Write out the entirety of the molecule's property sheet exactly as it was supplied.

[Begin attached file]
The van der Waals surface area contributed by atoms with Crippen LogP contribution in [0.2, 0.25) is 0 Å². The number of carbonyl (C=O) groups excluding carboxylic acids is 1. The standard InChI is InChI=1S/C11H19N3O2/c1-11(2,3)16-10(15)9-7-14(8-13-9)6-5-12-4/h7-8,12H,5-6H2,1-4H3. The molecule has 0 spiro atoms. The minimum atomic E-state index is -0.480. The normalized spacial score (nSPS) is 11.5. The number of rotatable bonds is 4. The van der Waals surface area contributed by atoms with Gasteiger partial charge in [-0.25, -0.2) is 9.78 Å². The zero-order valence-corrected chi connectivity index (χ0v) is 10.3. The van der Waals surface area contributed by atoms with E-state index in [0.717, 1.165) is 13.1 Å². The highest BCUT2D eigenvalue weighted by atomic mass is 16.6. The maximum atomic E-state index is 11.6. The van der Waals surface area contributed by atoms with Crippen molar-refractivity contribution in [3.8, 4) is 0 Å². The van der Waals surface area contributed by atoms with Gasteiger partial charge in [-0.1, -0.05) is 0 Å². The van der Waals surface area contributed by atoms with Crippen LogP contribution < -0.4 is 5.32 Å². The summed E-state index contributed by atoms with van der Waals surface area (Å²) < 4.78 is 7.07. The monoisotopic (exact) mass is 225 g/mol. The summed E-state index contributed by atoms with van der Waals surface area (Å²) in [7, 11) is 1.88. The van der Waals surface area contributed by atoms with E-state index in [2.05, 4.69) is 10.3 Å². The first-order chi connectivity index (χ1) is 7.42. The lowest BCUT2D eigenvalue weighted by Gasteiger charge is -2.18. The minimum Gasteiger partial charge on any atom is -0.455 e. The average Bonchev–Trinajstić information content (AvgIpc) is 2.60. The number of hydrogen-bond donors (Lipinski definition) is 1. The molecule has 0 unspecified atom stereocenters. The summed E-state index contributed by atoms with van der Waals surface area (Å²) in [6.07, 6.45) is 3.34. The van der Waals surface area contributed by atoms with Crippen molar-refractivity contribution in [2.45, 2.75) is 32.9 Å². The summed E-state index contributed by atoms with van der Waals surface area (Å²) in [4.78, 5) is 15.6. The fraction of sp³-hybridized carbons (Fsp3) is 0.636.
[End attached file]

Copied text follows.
The van der Waals surface area contributed by atoms with Crippen LogP contribution in [0.2, 0.25) is 0 Å². The number of carbonyl (C=O) groups excluding carboxylic acids is 1. The standard InChI is InChI=1S/C11H19N3O2/c1-11(2,3)16-10(15)9-7-14(8-13-9)6-5-12-4/h7-8,12H,5-6H2,1-4H3. The molecule has 0 spiro atoms. The minimum atomic E-state index is -0.480. The normalized spacial score (nSPS) is 11.5. The number of rotatable bonds is 4. The van der Waals surface area contributed by atoms with Gasteiger partial charge in [-0.25, -0.2) is 9.78 Å². The zero-order valence-corrected chi connectivity index (χ0v) is 10.3. The van der Waals surface area contributed by atoms with E-state index in [0.717, 1.165) is 13.1 Å². The highest BCUT2D eigenvalue weighted by atomic mass is 16.6. The maximum atomic E-state index is 11.6. The van der Waals surface area contributed by atoms with Crippen molar-refractivity contribution in [3.8, 4) is 0 Å². The van der Waals surface area contributed by atoms with Gasteiger partial charge in [-0.1, -0.05) is 0 Å². The van der Waals surface area contributed by atoms with Crippen LogP contribution < -0.4 is 5.32 Å². The summed E-state index contributed by atoms with van der Waals surface area (Å²) < 4.78 is 7.07. The monoisotopic (exact) mass is 225 g/mol. The summed E-state index contributed by atoms with van der Waals surface area (Å²) in [7, 11) is 1.88. The van der Waals surface area contributed by atoms with E-state index in [2.05, 4.69) is 10.3 Å². The first-order chi connectivity index (χ1) is 7.42. The lowest BCUT2D eigenvalue weighted by Gasteiger charge is -2.18. The minimum Gasteiger partial charge on any atom is -0.455 e. The average Bonchev–Trinajstić information content (AvgIpc) is 2.60. The number of hydrogen-bond donors (Lipinski definition) is 1. The molecule has 0 unspecified atom stereocenters. The summed E-state index contributed by atoms with van der Waals surface area (Å²) in [6.07, 6.45) is 3.34. The van der Waals surface area contributed by atoms with Crippen molar-refractivity contribution in [2.45, 2.75) is 32.9 Å². The summed E-state index contributed by atoms with van der Waals surface area (Å²) in [4.78, 5) is 15.6. The fraction of sp³-hybridized carbons (Fsp3) is 0.636.